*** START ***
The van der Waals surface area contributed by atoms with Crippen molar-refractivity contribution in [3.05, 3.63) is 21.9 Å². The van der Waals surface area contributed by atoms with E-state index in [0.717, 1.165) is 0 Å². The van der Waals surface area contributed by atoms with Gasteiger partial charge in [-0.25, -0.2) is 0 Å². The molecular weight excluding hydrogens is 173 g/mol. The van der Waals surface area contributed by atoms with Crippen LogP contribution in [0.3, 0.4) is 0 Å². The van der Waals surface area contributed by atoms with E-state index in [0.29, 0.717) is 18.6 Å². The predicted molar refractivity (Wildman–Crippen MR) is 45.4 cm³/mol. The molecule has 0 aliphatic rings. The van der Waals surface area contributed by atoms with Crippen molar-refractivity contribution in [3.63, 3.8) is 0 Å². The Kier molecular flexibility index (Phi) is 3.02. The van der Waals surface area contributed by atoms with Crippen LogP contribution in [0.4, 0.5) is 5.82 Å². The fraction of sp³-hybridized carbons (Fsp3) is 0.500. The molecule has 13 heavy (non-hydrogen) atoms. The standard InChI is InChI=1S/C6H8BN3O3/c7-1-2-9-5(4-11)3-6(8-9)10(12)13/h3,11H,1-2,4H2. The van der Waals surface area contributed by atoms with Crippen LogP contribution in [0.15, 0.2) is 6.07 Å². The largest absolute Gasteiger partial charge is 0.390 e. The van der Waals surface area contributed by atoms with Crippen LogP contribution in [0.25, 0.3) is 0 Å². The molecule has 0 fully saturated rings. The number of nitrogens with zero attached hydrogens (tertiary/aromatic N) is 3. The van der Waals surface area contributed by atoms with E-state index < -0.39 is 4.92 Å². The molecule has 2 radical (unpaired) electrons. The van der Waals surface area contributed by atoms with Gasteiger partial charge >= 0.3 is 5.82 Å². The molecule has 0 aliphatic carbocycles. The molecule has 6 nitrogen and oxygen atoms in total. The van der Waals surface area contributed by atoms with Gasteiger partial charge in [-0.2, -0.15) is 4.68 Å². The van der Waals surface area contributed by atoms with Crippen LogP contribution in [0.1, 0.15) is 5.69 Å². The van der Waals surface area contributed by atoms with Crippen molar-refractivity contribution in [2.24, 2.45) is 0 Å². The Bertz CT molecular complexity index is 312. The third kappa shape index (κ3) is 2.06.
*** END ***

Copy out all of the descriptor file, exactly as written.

The van der Waals surface area contributed by atoms with Crippen molar-refractivity contribution in [3.05, 3.63) is 21.9 Å². The van der Waals surface area contributed by atoms with E-state index in [0.717, 1.165) is 0 Å². The van der Waals surface area contributed by atoms with Gasteiger partial charge in [-0.25, -0.2) is 0 Å². The molecular weight excluding hydrogens is 173 g/mol. The van der Waals surface area contributed by atoms with Crippen LogP contribution in [0.3, 0.4) is 0 Å². The van der Waals surface area contributed by atoms with E-state index in [0.29, 0.717) is 18.6 Å². The predicted molar refractivity (Wildman–Crippen MR) is 45.4 cm³/mol. The molecule has 0 aliphatic rings. The van der Waals surface area contributed by atoms with Crippen molar-refractivity contribution in [3.63, 3.8) is 0 Å². The Kier molecular flexibility index (Phi) is 3.02. The van der Waals surface area contributed by atoms with Crippen LogP contribution in [0.4, 0.5) is 5.82 Å². The fraction of sp³-hybridized carbons (Fsp3) is 0.500. The molecule has 13 heavy (non-hydrogen) atoms. The standard InChI is InChI=1S/C6H8BN3O3/c7-1-2-9-5(4-11)3-6(8-9)10(12)13/h3,11H,1-2,4H2. The van der Waals surface area contributed by atoms with Crippen LogP contribution in [0.15, 0.2) is 6.07 Å². The largest absolute Gasteiger partial charge is 0.390 e. The van der Waals surface area contributed by atoms with Crippen LogP contribution in [0.25, 0.3) is 0 Å². The molecule has 0 fully saturated rings. The number of nitrogens with zero attached hydrogens (tertiary/aromatic N) is 3. The van der Waals surface area contributed by atoms with E-state index < -0.39 is 4.92 Å². The molecule has 2 radical (unpaired) electrons. The van der Waals surface area contributed by atoms with Gasteiger partial charge >= 0.3 is 5.82 Å². The molecule has 0 aliphatic carbocycles. The molecule has 6 nitrogen and oxygen atoms in total. The van der Waals surface area contributed by atoms with Gasteiger partial charge in [-0.2, -0.15) is 4.68 Å². The van der Waals surface area contributed by atoms with Crippen LogP contribution in [0.1, 0.15) is 5.69 Å². The van der Waals surface area contributed by atoms with Crippen molar-refractivity contribution in [2.24, 2.45) is 0 Å². The Bertz CT molecular complexity index is 312. The third kappa shape index (κ3) is 2.06.